Presentations will take place via the video conferencing app ZOOM. Please register in advance in order to access the program.
The words “environment,” “wilderness,” and “nature” evoke images for us, whether of pristine woodlands or polluted streams. The roots of today’s environmentalism are found partly in 19th-century ideas about nature. As American explorers discovered the natural wonders of the country, writers, painters, and photographers romanticized the mighty wilderness. Scientists and inventors played a different role, developing and using a range of instruments to collect and interpret environmental data. This talk illustrates how artists, scientists, and inventors have helped to shape our changing perceptions of the environment.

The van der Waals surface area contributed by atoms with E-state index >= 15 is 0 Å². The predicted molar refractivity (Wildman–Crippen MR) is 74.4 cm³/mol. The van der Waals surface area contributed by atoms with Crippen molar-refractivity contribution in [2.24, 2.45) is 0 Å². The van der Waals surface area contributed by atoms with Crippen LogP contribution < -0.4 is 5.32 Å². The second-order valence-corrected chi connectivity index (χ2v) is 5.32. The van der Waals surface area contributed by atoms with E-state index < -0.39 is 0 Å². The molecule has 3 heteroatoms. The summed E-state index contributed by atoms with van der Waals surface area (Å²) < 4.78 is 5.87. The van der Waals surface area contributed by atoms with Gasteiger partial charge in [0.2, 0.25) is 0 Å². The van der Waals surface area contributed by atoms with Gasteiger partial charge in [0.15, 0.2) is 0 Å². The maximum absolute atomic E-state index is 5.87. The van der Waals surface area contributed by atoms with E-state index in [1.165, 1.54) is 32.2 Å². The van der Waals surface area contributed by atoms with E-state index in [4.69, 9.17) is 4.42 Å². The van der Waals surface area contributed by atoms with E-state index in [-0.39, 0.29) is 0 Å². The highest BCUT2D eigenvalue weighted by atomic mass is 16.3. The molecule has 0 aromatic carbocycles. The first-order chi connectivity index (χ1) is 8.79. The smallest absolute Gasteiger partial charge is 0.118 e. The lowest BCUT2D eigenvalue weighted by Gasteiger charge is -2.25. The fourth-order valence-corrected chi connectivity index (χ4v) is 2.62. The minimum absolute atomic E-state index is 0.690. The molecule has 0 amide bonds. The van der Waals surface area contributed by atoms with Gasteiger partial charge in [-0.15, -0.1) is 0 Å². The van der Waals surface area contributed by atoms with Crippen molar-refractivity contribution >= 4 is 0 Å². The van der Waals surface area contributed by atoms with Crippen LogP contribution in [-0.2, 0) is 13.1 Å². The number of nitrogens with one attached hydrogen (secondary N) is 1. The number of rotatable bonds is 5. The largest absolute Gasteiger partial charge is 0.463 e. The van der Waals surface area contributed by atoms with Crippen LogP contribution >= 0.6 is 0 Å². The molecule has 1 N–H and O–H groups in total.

Presented by Joyce Bedi, senior historian, Smithsonian’s Lemelson Center for the Study of Invention and Innovation, National Museum of American History
Image: NASA/Apollo 17 crew; taken by either Harrison Schmitt or Ron Evans